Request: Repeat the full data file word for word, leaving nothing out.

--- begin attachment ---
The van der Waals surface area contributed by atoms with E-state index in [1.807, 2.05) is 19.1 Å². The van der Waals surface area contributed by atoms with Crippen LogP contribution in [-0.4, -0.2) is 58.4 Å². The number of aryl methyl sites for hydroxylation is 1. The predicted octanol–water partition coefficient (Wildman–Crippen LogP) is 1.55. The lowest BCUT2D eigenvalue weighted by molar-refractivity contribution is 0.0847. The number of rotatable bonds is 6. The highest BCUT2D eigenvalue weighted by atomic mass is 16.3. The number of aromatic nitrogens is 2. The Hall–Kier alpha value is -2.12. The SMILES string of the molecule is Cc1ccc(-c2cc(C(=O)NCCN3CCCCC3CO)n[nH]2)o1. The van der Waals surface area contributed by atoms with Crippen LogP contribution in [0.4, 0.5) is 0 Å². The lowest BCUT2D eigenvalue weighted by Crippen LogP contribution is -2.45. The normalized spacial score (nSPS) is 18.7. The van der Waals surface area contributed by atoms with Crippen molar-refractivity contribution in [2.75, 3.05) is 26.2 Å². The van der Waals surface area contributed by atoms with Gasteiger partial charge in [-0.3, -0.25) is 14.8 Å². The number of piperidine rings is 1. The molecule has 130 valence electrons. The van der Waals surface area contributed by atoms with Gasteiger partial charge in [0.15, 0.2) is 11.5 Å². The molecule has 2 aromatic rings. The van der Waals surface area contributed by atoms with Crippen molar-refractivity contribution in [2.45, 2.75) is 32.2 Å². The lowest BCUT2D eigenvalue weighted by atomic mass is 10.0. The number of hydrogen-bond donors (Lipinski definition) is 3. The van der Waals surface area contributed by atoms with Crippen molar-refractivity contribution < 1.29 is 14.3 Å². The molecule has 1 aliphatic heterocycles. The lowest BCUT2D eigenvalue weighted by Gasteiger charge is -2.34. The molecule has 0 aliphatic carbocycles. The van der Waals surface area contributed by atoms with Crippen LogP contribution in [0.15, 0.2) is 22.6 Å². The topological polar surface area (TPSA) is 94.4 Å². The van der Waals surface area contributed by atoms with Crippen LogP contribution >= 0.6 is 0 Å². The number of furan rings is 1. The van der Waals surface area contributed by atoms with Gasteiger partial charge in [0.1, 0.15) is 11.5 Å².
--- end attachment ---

The van der Waals surface area contributed by atoms with E-state index in [1.807, 2.05) is 19.1 Å². The van der Waals surface area contributed by atoms with Crippen LogP contribution in [-0.4, -0.2) is 58.4 Å². The number of aryl methyl sites for hydroxylation is 1. The predicted octanol–water partition coefficient (Wildman–Crippen LogP) is 1.55. The lowest BCUT2D eigenvalue weighted by molar-refractivity contribution is 0.0847. The number of rotatable bonds is 6. The highest BCUT2D eigenvalue weighted by atomic mass is 16.3. The number of aromatic nitrogens is 2. The Hall–Kier alpha value is -2.12. The SMILES string of the molecule is Cc1ccc(-c2cc(C(=O)NCCN3CCCCC3CO)n[nH]2)o1. The van der Waals surface area contributed by atoms with Crippen LogP contribution in [0.4, 0.5) is 0 Å². The lowest BCUT2D eigenvalue weighted by Crippen LogP contribution is -2.45. The normalized spacial score (nSPS) is 18.7. The van der Waals surface area contributed by atoms with Crippen molar-refractivity contribution in [2.75, 3.05) is 26.2 Å². The van der Waals surface area contributed by atoms with Gasteiger partial charge in [-0.3, -0.25) is 14.8 Å². The number of piperidine rings is 1. The molecule has 130 valence electrons. The van der Waals surface area contributed by atoms with Gasteiger partial charge in [0.15, 0.2) is 11.5 Å². The molecule has 2 aromatic rings. The van der Waals surface area contributed by atoms with Crippen molar-refractivity contribution in [2.45, 2.75) is 32.2 Å². The lowest BCUT2D eigenvalue weighted by atomic mass is 10.0. The number of hydrogen-bond donors (Lipinski definition) is 3. The van der Waals surface area contributed by atoms with Crippen molar-refractivity contribution < 1.29 is 14.3 Å². The molecule has 1 aliphatic heterocycles. The lowest BCUT2D eigenvalue weighted by Gasteiger charge is -2.34. The molecule has 0 aliphatic carbocycles. The van der Waals surface area contributed by atoms with Crippen LogP contribution in [0.15, 0.2) is 22.6 Å². The topological polar surface area (TPSA) is 94.4 Å². The van der Waals surface area contributed by atoms with Crippen LogP contribution >= 0.6 is 0 Å². The number of furan rings is 1. The van der Waals surface area contributed by atoms with Gasteiger partial charge in [0.1, 0.15) is 11.5 Å².